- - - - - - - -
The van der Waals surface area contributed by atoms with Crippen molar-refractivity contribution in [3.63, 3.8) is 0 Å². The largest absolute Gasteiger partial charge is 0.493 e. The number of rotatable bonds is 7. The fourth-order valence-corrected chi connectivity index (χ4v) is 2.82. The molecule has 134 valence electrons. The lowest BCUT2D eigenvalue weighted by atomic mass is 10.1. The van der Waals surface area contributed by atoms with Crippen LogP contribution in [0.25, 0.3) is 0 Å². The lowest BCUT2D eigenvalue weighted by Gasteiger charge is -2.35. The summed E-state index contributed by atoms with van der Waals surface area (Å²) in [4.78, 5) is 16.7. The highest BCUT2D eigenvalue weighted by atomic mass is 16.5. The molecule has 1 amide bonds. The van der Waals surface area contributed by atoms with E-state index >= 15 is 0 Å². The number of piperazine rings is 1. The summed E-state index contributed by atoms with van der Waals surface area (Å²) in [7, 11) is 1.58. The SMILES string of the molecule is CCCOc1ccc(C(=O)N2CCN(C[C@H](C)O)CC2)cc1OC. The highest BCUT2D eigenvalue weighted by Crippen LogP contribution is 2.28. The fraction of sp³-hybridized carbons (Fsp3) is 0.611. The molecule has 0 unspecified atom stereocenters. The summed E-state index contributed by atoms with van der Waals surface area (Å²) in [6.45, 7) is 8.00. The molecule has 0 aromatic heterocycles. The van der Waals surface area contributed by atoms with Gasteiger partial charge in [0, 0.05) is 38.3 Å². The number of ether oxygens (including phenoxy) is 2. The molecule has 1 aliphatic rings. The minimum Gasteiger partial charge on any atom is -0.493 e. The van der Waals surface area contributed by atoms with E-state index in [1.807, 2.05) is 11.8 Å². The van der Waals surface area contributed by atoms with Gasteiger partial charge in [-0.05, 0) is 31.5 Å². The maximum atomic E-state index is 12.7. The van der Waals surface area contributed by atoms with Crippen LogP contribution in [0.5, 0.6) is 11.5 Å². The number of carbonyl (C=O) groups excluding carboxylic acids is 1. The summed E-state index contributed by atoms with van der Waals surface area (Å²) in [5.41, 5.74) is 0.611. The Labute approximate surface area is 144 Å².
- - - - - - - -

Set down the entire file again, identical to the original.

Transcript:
The van der Waals surface area contributed by atoms with Crippen molar-refractivity contribution in [3.63, 3.8) is 0 Å². The largest absolute Gasteiger partial charge is 0.493 e. The number of rotatable bonds is 7. The fourth-order valence-corrected chi connectivity index (χ4v) is 2.82. The molecule has 134 valence electrons. The lowest BCUT2D eigenvalue weighted by atomic mass is 10.1. The van der Waals surface area contributed by atoms with Crippen LogP contribution in [0.25, 0.3) is 0 Å². The lowest BCUT2D eigenvalue weighted by Gasteiger charge is -2.35. The summed E-state index contributed by atoms with van der Waals surface area (Å²) in [4.78, 5) is 16.7. The highest BCUT2D eigenvalue weighted by atomic mass is 16.5. The molecule has 1 amide bonds. The van der Waals surface area contributed by atoms with E-state index >= 15 is 0 Å². The number of piperazine rings is 1. The summed E-state index contributed by atoms with van der Waals surface area (Å²) in [7, 11) is 1.58. The SMILES string of the molecule is CCCOc1ccc(C(=O)N2CCN(C[C@H](C)O)CC2)cc1OC. The highest BCUT2D eigenvalue weighted by Crippen LogP contribution is 2.28. The fraction of sp³-hybridized carbons (Fsp3) is 0.611. The molecule has 0 unspecified atom stereocenters. The summed E-state index contributed by atoms with van der Waals surface area (Å²) in [6.45, 7) is 8.00. The molecule has 0 aromatic heterocycles. The van der Waals surface area contributed by atoms with Gasteiger partial charge in [0, 0.05) is 38.3 Å². The number of ether oxygens (including phenoxy) is 2. The molecule has 1 aliphatic rings. The minimum Gasteiger partial charge on any atom is -0.493 e. The van der Waals surface area contributed by atoms with E-state index in [1.807, 2.05) is 11.8 Å². The van der Waals surface area contributed by atoms with Gasteiger partial charge in [-0.05, 0) is 31.5 Å². The maximum atomic E-state index is 12.7. The van der Waals surface area contributed by atoms with Crippen LogP contribution in [0.5, 0.6) is 11.5 Å². The number of carbonyl (C=O) groups excluding carboxylic acids is 1. The summed E-state index contributed by atoms with van der Waals surface area (Å²) in [5.41, 5.74) is 0.611. The Labute approximate surface area is 144 Å².